While not the only factor that contributes to coaches quitting or retiring, dealing with parents is often cited. Annual turnover ranges from an average of 10 percent in football the past four seasons to 18 percent in girls’ hockey the past five. Growing numbers of boys’ basketball coaches have departed in the past three seasons, including 71 since 2016-17.

After the ouster of two high-profile boys’ hockey coaches — Jeff Pauletti at Roseville and Tony Sarsland at Elk River — Rep. Dean Urdahl authored a bill in 2013 to forbid parental complaints for being the sole reason to not renew a high school coach’s contract. The measure was passed into law, but its effects are hard to discern.

Fast-spreading complaints via social media can further stoke tension. In 2016, Tony Scheid resigned as Stillwater girls’ hockey coach, saying he and his family had been subjected to “unrelenting and vicious” verbal attacks from a group of parents.

“Parents do have leverage, and that’s the biggest concern for high school coaches,” said Jessica Christopherson, varsity girls’ hockey coach at Wayzata and president of the sport’s coaches association. “If there was a problem, parents used to want to sit down with the coach or maybe the athletic director. Now, they call the school board or their legislator.

“Who is going to want to put up with that for $5,000 or $7,000 per year?”

A full-time job

From the time one basketball season ends until the start of the next, Pierson busies himself with everything from coaching varsity hopefuls in June and July to preparing fall tournaments, running youth basketball drills, scheduling transportation for road trips — even working with a printer on team posters.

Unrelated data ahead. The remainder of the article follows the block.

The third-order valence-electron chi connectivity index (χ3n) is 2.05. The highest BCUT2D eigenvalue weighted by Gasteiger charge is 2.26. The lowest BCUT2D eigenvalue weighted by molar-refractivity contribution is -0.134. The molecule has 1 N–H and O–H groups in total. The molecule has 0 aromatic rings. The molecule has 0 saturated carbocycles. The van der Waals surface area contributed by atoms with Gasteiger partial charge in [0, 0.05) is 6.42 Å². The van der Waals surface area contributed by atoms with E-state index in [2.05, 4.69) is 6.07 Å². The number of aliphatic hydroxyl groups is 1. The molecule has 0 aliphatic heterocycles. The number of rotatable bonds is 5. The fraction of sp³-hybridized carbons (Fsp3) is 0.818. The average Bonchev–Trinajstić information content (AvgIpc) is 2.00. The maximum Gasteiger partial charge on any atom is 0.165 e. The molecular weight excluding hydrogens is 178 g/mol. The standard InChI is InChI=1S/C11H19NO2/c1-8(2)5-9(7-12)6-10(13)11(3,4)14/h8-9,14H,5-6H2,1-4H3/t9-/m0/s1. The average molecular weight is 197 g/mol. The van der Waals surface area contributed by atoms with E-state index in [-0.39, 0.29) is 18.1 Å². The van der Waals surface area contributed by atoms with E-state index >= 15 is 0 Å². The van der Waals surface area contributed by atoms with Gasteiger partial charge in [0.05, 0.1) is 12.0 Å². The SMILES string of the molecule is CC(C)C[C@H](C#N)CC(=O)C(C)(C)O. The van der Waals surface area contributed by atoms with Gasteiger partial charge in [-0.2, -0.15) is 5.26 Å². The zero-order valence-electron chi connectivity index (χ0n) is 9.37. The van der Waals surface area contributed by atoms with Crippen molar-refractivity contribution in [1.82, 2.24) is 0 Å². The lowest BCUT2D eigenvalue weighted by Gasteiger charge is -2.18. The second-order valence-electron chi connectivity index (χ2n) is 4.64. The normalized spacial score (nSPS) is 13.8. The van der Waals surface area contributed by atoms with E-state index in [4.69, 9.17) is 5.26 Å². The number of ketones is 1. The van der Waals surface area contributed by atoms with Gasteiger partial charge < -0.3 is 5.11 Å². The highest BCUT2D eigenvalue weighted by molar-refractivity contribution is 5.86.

“About 70 percent of your job is administrative,” Pierson said. “The only time that I ever get about two consecutive weeks without any basketball on my brain is usually the first two weeks of August.”

High school coaches are adjusting to new realities on their time and energy.

“It used to be intensive from November to March and then it relaxed quite a bit,” said Forest Lake boys’ basketball coach Dan Cremisino, who began coaching in the early 1980s as an assistant at Columbia Heights, his alma mater. “When my son was a freshman in 2003, he played about 120 games from spring to summer to fall and the high school season. I played about 10 percent of that amount as a freshman. So as a coach, your sport has to be your passion and your hobby. You’re probably not going to be fishing and hunting.”

Tensions arise

For all the talent they bring out in teen athletes, select teams, national camps, year-round training and sport-specific instruction create unintended consequences.